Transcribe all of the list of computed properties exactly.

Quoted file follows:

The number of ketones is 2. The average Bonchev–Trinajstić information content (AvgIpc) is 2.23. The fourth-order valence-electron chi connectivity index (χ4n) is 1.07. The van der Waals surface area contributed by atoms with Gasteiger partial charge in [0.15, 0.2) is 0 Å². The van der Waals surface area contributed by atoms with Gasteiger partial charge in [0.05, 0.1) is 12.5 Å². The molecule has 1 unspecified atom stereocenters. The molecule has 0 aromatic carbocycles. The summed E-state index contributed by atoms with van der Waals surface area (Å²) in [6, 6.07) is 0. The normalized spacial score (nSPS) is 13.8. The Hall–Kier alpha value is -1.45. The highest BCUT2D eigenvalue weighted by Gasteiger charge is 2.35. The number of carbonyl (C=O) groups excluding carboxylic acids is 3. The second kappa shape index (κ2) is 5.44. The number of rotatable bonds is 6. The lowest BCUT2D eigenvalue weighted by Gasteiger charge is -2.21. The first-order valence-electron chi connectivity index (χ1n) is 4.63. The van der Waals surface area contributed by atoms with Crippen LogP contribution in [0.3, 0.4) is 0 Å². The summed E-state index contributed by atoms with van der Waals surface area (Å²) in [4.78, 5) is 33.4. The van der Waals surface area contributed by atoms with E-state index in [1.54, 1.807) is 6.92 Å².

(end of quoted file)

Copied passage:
The number of ketones is 2. The average Bonchev–Trinajstić information content (AvgIpc) is 2.23. The fourth-order valence-electron chi connectivity index (χ4n) is 1.07. The van der Waals surface area contributed by atoms with Gasteiger partial charge in [0.15, 0.2) is 0 Å². The van der Waals surface area contributed by atoms with Gasteiger partial charge in [0.05, 0.1) is 12.5 Å². The molecule has 1 unspecified atom stereocenters. The molecule has 0 aromatic carbocycles. The summed E-state index contributed by atoms with van der Waals surface area (Å²) in [6, 6.07) is 0. The normalized spacial score (nSPS) is 13.8. The Hall–Kier alpha value is -1.45. The highest BCUT2D eigenvalue weighted by Gasteiger charge is 2.35. The number of carbonyl (C=O) groups excluding carboxylic acids is 3. The second kappa shape index (κ2) is 5.44. The number of rotatable bonds is 6. The lowest BCUT2D eigenvalue weighted by Gasteiger charge is -2.21. The first-order valence-electron chi connectivity index (χ1n) is 4.63. The van der Waals surface area contributed by atoms with Crippen LogP contribution in [0.3, 0.4) is 0 Å². The summed E-state index contributed by atoms with van der Waals surface area (Å²) in [4.78, 5) is 33.4. The van der Waals surface area contributed by atoms with E-state index in [1.54, 1.807) is 6.92 Å².